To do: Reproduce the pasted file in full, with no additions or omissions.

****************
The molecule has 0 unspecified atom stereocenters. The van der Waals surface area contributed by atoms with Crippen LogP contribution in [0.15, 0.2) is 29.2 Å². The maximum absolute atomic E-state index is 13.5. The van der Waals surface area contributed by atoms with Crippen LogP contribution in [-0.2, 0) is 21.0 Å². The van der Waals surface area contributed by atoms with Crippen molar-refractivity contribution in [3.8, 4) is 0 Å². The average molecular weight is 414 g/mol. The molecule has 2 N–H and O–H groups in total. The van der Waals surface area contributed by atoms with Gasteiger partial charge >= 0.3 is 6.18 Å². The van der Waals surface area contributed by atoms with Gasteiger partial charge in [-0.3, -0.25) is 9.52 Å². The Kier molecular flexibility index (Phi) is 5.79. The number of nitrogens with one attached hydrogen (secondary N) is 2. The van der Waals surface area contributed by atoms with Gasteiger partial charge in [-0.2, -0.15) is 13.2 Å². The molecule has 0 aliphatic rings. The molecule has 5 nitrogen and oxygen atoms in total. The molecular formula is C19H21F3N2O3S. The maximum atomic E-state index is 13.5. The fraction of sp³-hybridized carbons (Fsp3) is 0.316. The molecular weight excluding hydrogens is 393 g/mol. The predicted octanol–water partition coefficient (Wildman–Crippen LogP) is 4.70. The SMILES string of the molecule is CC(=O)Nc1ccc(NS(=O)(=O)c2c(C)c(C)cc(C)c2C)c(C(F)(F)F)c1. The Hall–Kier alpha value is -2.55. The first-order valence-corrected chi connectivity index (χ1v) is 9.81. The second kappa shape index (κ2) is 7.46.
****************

The molecule has 0 unspecified atom stereocenters. The van der Waals surface area contributed by atoms with Crippen LogP contribution in [0.15, 0.2) is 29.2 Å². The maximum absolute atomic E-state index is 13.5. The van der Waals surface area contributed by atoms with Crippen LogP contribution in [-0.2, 0) is 21.0 Å². The van der Waals surface area contributed by atoms with Crippen molar-refractivity contribution in [3.8, 4) is 0 Å². The average molecular weight is 414 g/mol. The molecule has 2 N–H and O–H groups in total. The van der Waals surface area contributed by atoms with Gasteiger partial charge >= 0.3 is 6.18 Å². The van der Waals surface area contributed by atoms with Gasteiger partial charge in [-0.3, -0.25) is 9.52 Å². The Kier molecular flexibility index (Phi) is 5.79. The number of nitrogens with one attached hydrogen (secondary N) is 2. The van der Waals surface area contributed by atoms with Gasteiger partial charge in [-0.2, -0.15) is 13.2 Å². The molecule has 0 aliphatic rings. The molecule has 5 nitrogen and oxygen atoms in total. The molecular formula is C19H21F3N2O3S. The maximum atomic E-state index is 13.5. The fraction of sp³-hybridized carbons (Fsp3) is 0.316. The molecular weight excluding hydrogens is 393 g/mol. The predicted octanol–water partition coefficient (Wildman–Crippen LogP) is 4.70. The SMILES string of the molecule is CC(=O)Nc1ccc(NS(=O)(=O)c2c(C)c(C)cc(C)c2C)c(C(F)(F)F)c1. The Hall–Kier alpha value is -2.55. The first-order valence-corrected chi connectivity index (χ1v) is 9.81. The second kappa shape index (κ2) is 7.46.